Through the second half of the eighteenth century and into the early nineteenth century, more and more gooseberry clubs and societies were founded across Britain as the rage for gooseberries spread. Gooseberries were not cultivated commercially until the second half of the nineteenth century. Therefore, most of these gooseberry clubs were established in rural areas, serving their local members, most of whom were hoping to supplement their incomes with developing and growing gooseberries on small patches. Membership in these gooseberry clubs continued to grow, reaching their peak during the mid 1800’s. Many of the larger, more prominent clubs were in competition with one another to offer the most impressive gooseberry shows and the most exciting and compelling contests for the best gooseberries grown by their members. As gooseberries became more and more fashionable, the shows and competitions sponsored by these gooseberry clubs and societies were attended not only by gooseberry growers, but also by many members of the general public who wanted to know more about the newest varieties of gooseberries.
These gooseberry clubs had a profound effect on the development of gooseberries in Britain well into the nineteenth century. So much so that gooseberries came to be seen as a British fruit, even on the Continent. There were a number of gooseberry varieties grown across Europe, but few of them were of the quality of the British varieties, and many were barely edible. Gooseberry clubs in Britain encouraged continued experimentation in the development of new varieties which appealed to the public. Gooseberry clubs and societies had also helped to promote the gooseberry as a fashionable and very tasty product of Britain. There were a number of cases in which the popularity of new gooseberry varieties helped to supplement the income, or even make the fortune, of an enterprising gooseberry grower.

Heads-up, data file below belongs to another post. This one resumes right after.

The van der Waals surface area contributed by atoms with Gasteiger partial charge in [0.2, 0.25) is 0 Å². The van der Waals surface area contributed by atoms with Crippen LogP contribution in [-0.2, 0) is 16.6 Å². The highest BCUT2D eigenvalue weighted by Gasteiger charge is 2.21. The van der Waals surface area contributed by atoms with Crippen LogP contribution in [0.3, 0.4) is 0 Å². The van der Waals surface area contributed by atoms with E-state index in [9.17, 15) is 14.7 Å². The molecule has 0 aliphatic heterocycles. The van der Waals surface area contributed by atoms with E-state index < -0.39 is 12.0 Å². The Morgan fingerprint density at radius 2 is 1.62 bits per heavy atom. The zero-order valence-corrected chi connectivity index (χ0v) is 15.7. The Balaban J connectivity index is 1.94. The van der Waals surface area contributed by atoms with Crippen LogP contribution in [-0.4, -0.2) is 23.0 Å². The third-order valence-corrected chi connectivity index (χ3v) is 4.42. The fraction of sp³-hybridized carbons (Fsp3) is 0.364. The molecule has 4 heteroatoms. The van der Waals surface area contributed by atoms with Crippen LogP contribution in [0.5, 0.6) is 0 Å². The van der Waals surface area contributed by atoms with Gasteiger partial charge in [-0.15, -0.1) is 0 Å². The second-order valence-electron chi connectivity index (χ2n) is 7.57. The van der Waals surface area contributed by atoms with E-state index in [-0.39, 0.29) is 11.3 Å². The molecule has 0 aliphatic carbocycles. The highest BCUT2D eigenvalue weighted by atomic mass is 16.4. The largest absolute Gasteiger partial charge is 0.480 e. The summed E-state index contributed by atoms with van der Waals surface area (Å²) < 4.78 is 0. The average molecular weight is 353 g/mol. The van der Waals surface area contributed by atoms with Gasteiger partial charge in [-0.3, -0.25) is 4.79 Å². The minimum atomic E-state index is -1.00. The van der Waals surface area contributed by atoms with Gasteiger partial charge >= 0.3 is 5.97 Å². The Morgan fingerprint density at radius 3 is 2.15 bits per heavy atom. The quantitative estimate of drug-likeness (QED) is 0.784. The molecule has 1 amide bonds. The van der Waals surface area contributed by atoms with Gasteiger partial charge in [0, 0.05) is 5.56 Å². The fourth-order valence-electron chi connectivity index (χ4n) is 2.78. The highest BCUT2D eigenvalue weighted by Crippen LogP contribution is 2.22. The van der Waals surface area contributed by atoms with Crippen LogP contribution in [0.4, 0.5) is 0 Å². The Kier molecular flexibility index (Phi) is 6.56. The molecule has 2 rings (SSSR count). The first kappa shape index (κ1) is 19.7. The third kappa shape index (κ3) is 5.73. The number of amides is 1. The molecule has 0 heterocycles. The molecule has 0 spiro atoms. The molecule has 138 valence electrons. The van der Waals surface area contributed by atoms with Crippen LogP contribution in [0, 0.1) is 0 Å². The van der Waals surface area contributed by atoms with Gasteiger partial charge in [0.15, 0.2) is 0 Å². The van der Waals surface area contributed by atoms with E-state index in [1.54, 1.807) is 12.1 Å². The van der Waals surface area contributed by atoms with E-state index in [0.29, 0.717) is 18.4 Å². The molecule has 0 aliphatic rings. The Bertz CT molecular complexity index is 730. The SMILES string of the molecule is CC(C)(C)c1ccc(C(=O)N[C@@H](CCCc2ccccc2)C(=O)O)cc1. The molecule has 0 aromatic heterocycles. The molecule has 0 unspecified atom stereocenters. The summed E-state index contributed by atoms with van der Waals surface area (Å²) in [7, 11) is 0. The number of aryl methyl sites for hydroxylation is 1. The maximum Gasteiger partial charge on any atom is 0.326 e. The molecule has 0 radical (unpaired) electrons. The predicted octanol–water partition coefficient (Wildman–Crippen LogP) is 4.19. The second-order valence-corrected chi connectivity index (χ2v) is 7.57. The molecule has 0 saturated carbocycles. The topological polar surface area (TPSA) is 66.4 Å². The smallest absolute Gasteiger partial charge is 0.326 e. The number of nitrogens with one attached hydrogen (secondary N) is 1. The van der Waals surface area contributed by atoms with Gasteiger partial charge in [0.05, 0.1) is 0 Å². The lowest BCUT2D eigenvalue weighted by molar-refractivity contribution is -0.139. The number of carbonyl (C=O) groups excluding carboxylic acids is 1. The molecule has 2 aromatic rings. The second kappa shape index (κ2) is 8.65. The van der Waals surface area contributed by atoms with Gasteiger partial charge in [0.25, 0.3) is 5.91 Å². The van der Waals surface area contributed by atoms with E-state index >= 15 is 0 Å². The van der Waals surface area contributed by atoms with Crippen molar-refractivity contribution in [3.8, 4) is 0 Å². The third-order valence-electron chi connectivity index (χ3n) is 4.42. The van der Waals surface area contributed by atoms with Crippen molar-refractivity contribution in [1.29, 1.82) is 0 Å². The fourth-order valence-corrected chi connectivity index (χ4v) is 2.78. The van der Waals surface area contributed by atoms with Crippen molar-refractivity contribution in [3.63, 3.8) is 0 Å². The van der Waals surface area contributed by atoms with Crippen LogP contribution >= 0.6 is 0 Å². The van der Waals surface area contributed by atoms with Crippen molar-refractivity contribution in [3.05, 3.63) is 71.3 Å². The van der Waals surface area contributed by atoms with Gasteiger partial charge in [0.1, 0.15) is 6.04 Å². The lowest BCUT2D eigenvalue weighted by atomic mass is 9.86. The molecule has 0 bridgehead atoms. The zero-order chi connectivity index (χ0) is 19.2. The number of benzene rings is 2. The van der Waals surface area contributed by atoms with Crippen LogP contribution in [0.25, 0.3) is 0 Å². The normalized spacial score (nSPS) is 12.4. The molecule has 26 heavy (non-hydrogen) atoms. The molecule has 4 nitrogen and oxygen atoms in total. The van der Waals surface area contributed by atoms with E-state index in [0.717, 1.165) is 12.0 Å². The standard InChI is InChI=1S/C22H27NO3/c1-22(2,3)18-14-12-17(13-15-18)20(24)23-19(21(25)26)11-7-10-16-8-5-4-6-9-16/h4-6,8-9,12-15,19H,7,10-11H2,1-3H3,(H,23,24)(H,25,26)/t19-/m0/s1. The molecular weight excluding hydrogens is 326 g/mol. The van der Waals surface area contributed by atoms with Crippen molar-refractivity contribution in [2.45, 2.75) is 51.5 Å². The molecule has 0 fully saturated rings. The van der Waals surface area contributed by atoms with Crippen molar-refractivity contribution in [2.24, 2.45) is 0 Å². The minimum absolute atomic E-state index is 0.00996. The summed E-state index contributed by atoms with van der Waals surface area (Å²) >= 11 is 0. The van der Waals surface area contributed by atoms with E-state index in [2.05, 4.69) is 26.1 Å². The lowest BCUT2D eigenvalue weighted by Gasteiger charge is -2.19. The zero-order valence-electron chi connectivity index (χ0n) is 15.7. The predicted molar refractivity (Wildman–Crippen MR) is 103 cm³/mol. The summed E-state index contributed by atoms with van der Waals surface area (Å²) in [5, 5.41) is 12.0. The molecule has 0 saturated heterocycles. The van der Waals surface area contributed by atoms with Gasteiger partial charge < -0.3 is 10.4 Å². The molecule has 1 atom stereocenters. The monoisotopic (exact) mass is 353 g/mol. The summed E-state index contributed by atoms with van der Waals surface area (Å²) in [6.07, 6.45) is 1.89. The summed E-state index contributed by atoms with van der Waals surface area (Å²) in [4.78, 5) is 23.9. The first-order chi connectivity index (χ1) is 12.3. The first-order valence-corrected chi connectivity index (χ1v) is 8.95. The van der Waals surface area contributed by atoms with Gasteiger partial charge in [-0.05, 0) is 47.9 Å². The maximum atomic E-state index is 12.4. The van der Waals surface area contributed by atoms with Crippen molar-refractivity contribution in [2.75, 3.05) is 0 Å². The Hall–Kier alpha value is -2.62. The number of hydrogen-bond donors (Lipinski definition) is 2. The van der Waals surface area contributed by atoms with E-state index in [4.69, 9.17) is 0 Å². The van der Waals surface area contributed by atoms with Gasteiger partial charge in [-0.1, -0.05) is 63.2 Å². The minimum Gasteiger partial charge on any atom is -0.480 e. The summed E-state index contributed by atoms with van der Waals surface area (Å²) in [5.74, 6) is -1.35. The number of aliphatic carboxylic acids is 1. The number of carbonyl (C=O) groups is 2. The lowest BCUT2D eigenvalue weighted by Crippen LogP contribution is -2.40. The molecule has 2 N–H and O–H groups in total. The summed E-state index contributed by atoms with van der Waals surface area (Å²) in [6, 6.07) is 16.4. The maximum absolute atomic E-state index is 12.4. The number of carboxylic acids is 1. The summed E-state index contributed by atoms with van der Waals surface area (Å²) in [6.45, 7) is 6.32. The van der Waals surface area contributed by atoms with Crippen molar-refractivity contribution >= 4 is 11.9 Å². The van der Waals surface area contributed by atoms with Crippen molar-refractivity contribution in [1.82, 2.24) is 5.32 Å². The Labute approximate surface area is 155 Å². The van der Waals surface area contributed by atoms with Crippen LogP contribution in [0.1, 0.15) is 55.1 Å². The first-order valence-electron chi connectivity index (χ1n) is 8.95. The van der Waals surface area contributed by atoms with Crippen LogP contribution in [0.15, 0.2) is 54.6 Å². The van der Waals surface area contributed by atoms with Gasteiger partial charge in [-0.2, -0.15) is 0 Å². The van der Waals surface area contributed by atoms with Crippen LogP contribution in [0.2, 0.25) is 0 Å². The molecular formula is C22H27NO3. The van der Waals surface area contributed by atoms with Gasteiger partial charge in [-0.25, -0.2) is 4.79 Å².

Charles Darwin was fascinated. He wrote in the Variation of Plants and Animals Under Domestication (1868), ‘The most interesting point in the history of the gooseberry is the steady increase in size of the fruit’. He recorded wild gooseberries were generally around 4.5 pennyweights; already in 1786 show berries were being exhibited at double the weight. In 1830 the largest Yellow Gooseberry on record was shown at Stockport and weighed thirty-two pennyweights, thirteen grains and was named the Teazer.